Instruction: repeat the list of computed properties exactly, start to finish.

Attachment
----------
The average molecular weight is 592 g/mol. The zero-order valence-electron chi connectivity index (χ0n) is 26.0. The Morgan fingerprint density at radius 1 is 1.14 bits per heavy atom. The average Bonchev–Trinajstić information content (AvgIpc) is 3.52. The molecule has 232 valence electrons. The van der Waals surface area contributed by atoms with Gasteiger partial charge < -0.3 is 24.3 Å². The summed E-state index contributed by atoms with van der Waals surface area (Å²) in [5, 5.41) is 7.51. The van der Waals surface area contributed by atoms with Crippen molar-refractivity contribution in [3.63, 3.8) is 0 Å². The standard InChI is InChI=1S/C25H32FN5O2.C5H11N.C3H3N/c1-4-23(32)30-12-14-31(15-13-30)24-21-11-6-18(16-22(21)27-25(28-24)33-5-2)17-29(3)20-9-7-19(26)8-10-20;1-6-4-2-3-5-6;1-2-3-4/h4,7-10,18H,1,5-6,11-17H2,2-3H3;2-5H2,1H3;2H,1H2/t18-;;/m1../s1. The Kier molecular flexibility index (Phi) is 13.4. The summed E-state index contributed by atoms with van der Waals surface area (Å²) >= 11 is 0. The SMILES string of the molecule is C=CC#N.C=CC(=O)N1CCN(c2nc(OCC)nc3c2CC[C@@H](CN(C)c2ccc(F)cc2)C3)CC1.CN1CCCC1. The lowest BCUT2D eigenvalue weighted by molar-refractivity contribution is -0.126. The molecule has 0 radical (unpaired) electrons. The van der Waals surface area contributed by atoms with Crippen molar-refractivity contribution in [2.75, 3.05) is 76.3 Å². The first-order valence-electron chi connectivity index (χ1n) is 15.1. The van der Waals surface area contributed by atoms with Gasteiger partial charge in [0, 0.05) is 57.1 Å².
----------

The average molecular weight is 592 g/mol. The zero-order valence-electron chi connectivity index (χ0n) is 26.0. The Morgan fingerprint density at radius 1 is 1.14 bits per heavy atom. The average Bonchev–Trinajstić information content (AvgIpc) is 3.52. The molecule has 232 valence electrons. The van der Waals surface area contributed by atoms with Gasteiger partial charge < -0.3 is 24.3 Å². The summed E-state index contributed by atoms with van der Waals surface area (Å²) in [5, 5.41) is 7.51. The van der Waals surface area contributed by atoms with Crippen molar-refractivity contribution in [3.63, 3.8) is 0 Å². The standard InChI is InChI=1S/C25H32FN5O2.C5H11N.C3H3N/c1-4-23(32)30-12-14-31(15-13-30)24-21-11-6-18(16-22(21)27-25(28-24)33-5-2)17-29(3)20-9-7-19(26)8-10-20;1-6-4-2-3-5-6;1-2-3-4/h4,7-10,18H,1,5-6,11-17H2,2-3H3;2-5H2,1H3;2H,1H2/t18-;;/m1../s1. The Kier molecular flexibility index (Phi) is 13.4. The summed E-state index contributed by atoms with van der Waals surface area (Å²) >= 11 is 0. The SMILES string of the molecule is C=CC#N.C=CC(=O)N1CCN(c2nc(OCC)nc3c2CC[C@@H](CN(C)c2ccc(F)cc2)C3)CC1.CN1CCCC1. The lowest BCUT2D eigenvalue weighted by molar-refractivity contribution is -0.126. The molecule has 0 radical (unpaired) electrons. The van der Waals surface area contributed by atoms with Crippen molar-refractivity contribution in [2.75, 3.05) is 76.3 Å². The first-order valence-electron chi connectivity index (χ1n) is 15.1. The van der Waals surface area contributed by atoms with Gasteiger partial charge in [0, 0.05) is 57.1 Å².